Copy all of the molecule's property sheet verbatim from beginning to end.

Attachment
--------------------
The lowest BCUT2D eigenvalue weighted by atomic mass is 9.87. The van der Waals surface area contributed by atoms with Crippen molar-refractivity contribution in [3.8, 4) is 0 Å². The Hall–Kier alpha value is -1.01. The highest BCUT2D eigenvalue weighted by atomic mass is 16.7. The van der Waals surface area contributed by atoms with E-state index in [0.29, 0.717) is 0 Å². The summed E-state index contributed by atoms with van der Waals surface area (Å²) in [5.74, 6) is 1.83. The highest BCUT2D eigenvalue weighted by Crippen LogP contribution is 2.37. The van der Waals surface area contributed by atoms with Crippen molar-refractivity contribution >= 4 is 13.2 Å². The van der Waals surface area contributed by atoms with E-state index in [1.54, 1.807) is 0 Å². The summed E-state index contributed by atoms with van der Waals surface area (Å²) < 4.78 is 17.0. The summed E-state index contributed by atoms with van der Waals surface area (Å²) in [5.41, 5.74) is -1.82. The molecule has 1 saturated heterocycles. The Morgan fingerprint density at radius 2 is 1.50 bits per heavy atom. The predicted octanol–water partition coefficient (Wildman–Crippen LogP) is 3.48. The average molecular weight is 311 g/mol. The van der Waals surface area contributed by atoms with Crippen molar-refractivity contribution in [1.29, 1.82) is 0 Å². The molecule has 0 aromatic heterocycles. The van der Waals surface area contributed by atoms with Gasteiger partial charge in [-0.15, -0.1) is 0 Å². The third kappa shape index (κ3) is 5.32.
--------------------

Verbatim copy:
The lowest BCUT2D eigenvalue weighted by atomic mass is 9.87. The van der Waals surface area contributed by atoms with Crippen molar-refractivity contribution in [3.8, 4) is 0 Å². The Hall–Kier alpha value is -1.01. The highest BCUT2D eigenvalue weighted by atomic mass is 16.7. The van der Waals surface area contributed by atoms with E-state index in [0.29, 0.717) is 0 Å². The summed E-state index contributed by atoms with van der Waals surface area (Å²) in [5.74, 6) is 1.83. The highest BCUT2D eigenvalue weighted by Crippen LogP contribution is 2.37. The van der Waals surface area contributed by atoms with Crippen molar-refractivity contribution >= 4 is 13.2 Å². The van der Waals surface area contributed by atoms with E-state index in [1.54, 1.807) is 0 Å². The summed E-state index contributed by atoms with van der Waals surface area (Å²) < 4.78 is 17.0. The summed E-state index contributed by atoms with van der Waals surface area (Å²) in [5.41, 5.74) is -1.82. The molecule has 1 saturated heterocycles. The Morgan fingerprint density at radius 2 is 1.50 bits per heavy atom. The predicted octanol–water partition coefficient (Wildman–Crippen LogP) is 3.48. The average molecular weight is 311 g/mol. The van der Waals surface area contributed by atoms with Crippen molar-refractivity contribution in [1.29, 1.82) is 0 Å². The molecule has 0 aromatic heterocycles. The van der Waals surface area contributed by atoms with Gasteiger partial charge in [-0.15, -0.1) is 0 Å². The third kappa shape index (κ3) is 5.32.